Majority Leader Harry Reid failed to win a key vote in the Senate today that would have forged significant progress toward passage of a two-year transportation bill. It is the second time a cloture vote on the bill has failed since it was first brought to the Senate floor.
Needing 60 votes to invoke cloture, only 52 Senators voted in favor of the measure and 44 voted against it. The vote means Reid and top Senate Republican Mitch McConnell must continue to negotiate a list of amendments that will be allowed for individual consideration on the floor. It also gives the House time to regroup — House Republicans are meeting privately today and tomorrow to decide what, if anything, they will try to pass before the current extension of the 2005 transportation law runs out on March 31. With Bill Schuster taking the lead on the Transportation and Infrastructure Committee, the House seems to be doubling down on its highway-centric approach to transportation policy.
Prior to the Senate vote, Reid and Senator Barbara Boxer urged their colleagues to vote yes. “We have a chance today to vote to end this dithering,” said Boxer, before launching into a state-by-state enumeration of how many jobs depended on passage of a transportation bill.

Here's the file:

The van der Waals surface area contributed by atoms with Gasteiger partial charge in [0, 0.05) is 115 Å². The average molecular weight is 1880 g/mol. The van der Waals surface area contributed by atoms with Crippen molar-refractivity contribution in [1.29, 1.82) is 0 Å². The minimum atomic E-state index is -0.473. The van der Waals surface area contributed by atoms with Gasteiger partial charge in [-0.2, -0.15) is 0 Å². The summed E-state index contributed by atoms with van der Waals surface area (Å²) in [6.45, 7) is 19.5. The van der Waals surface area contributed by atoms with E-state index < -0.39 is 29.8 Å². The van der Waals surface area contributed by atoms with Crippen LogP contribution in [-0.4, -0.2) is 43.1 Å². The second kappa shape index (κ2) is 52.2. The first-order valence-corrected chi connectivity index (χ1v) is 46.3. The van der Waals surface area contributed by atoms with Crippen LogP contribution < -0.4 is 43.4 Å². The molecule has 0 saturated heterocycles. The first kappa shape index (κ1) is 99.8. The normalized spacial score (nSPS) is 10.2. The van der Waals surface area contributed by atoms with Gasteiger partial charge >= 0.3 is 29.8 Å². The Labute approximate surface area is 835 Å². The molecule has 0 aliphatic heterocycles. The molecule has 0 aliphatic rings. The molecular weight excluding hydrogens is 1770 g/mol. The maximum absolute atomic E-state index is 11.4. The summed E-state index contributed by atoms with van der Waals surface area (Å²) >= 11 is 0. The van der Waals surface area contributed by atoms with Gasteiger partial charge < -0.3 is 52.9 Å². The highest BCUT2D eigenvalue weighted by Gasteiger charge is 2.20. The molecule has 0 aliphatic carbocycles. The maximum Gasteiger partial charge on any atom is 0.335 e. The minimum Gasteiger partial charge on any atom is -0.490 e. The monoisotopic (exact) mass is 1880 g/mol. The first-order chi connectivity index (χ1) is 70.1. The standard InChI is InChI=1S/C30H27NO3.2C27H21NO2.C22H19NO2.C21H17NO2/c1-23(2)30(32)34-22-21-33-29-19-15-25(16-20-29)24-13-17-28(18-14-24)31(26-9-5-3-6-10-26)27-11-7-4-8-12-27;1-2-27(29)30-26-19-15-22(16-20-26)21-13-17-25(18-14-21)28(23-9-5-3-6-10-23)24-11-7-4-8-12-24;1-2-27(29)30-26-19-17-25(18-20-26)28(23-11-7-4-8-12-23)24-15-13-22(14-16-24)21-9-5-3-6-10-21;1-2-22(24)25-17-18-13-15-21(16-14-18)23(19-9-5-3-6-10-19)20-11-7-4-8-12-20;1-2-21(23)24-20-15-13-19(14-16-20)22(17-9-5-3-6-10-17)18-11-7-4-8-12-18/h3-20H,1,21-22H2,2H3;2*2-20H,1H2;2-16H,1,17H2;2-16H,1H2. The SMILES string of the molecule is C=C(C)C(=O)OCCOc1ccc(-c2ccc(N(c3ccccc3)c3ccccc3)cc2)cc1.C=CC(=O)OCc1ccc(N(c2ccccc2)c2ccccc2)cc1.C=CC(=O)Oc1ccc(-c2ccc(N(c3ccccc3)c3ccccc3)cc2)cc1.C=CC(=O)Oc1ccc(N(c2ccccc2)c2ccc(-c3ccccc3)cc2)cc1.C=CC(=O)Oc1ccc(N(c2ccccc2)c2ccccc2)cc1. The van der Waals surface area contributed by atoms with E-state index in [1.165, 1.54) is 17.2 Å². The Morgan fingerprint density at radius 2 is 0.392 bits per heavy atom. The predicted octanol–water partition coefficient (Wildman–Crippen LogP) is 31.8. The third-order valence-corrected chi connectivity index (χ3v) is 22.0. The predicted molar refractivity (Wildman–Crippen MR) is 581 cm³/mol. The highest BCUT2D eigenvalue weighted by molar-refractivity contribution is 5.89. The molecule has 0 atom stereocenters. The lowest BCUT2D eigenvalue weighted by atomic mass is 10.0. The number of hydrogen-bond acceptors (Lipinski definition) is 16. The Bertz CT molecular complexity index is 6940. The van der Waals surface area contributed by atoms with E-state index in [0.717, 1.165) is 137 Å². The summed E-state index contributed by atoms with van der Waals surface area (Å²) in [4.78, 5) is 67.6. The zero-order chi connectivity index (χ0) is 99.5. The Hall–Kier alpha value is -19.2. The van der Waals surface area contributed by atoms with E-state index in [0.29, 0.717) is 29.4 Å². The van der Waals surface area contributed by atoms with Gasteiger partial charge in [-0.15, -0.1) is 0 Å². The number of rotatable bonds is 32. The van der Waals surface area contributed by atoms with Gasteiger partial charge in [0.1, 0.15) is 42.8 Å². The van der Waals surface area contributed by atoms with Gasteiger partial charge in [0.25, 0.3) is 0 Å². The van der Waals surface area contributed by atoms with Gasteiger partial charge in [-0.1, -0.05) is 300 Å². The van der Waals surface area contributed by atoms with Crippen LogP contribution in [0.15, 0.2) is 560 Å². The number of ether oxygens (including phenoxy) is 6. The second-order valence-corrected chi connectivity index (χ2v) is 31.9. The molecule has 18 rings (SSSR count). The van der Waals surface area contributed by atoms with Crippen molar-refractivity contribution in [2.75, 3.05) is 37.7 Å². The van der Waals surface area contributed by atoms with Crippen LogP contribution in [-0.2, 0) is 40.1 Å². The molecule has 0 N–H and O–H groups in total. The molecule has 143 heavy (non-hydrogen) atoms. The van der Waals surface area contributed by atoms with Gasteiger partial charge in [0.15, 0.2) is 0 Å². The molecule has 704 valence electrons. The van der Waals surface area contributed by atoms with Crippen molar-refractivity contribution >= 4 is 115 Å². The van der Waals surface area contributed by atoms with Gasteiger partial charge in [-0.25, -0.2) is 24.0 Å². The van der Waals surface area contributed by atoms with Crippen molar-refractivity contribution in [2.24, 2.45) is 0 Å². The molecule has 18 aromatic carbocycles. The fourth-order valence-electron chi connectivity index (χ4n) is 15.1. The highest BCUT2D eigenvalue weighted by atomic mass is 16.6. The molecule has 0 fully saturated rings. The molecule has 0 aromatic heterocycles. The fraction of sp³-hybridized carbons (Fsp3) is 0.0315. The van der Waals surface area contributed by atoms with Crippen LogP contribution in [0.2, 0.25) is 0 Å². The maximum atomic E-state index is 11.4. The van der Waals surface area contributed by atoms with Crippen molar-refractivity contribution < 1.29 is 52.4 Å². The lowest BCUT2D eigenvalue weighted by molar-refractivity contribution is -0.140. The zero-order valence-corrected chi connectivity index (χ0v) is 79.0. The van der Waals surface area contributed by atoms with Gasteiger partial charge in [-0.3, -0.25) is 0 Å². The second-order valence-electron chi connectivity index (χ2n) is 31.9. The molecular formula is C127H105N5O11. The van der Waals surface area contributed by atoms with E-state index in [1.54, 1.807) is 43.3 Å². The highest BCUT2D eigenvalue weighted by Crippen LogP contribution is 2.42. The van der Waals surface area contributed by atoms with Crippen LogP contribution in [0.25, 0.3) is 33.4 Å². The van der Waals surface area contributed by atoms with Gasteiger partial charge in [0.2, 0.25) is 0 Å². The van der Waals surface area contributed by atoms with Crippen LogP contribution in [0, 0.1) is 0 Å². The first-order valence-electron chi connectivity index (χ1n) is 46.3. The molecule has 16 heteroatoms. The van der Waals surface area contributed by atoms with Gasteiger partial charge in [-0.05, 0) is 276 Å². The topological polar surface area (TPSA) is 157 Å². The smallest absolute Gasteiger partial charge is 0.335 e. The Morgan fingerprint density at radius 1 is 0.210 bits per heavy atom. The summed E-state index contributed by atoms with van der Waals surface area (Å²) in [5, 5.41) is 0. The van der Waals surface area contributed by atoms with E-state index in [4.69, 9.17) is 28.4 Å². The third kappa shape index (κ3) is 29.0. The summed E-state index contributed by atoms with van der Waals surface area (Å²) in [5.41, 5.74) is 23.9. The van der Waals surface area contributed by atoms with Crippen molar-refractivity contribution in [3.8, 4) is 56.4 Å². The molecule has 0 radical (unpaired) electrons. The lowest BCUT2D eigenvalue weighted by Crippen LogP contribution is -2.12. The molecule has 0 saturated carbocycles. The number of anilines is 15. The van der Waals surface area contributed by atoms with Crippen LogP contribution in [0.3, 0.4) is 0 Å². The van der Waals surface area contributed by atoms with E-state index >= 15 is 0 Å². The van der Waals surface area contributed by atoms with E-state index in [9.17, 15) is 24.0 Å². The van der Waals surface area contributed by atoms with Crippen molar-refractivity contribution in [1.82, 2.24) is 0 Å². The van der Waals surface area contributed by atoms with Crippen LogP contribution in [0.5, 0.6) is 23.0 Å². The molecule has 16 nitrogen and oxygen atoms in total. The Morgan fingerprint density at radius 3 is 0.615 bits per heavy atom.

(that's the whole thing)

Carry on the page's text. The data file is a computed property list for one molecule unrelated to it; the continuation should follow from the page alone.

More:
But McConnell had other plans. Before the vote began, he proposed that the Reid bill be replaced with his own, one that included a different list of amendments, including several which Reid described as “inflammatory.” Under McConnell’s plan, the Senate would then wait until the House put forth a bill of their own to move forward.
With the House bill in shambles and the March 31 deadline fast approaching, Reid rejected McConnell’s proposal, setting the stage for his cloture vote. In the end, the vote gave McConnell at least part of the delay he initially sought: “I’d encourage a ‘No’ vote, but not to stop the bill,” McConnell said, explaining that he just needed more time to negotiate with Reid.
Two Republicans broke ranks with their party and voted for cloture: Scott Brown (MA) and Susan Collins (ME). There had been some speculation that Collins’s fellow Mainer, Olympia Snowe, who is retiring at the end of the current term, would vote yes as well, but she voted with McConnell — as did James Inhofe and all the ranking Republican committee members who helped their individual portions of the bill pass committee with bipartisan support.
Two Democrats did not cast a vote — Alaska’s Mark Begich and Vermont’s Patrick Leahy.
Reid himself cast the last vote against cloture for procedural reasons. Faced with inevitable defeat, Reid’s “no” vote will allow him to revisit the motion later.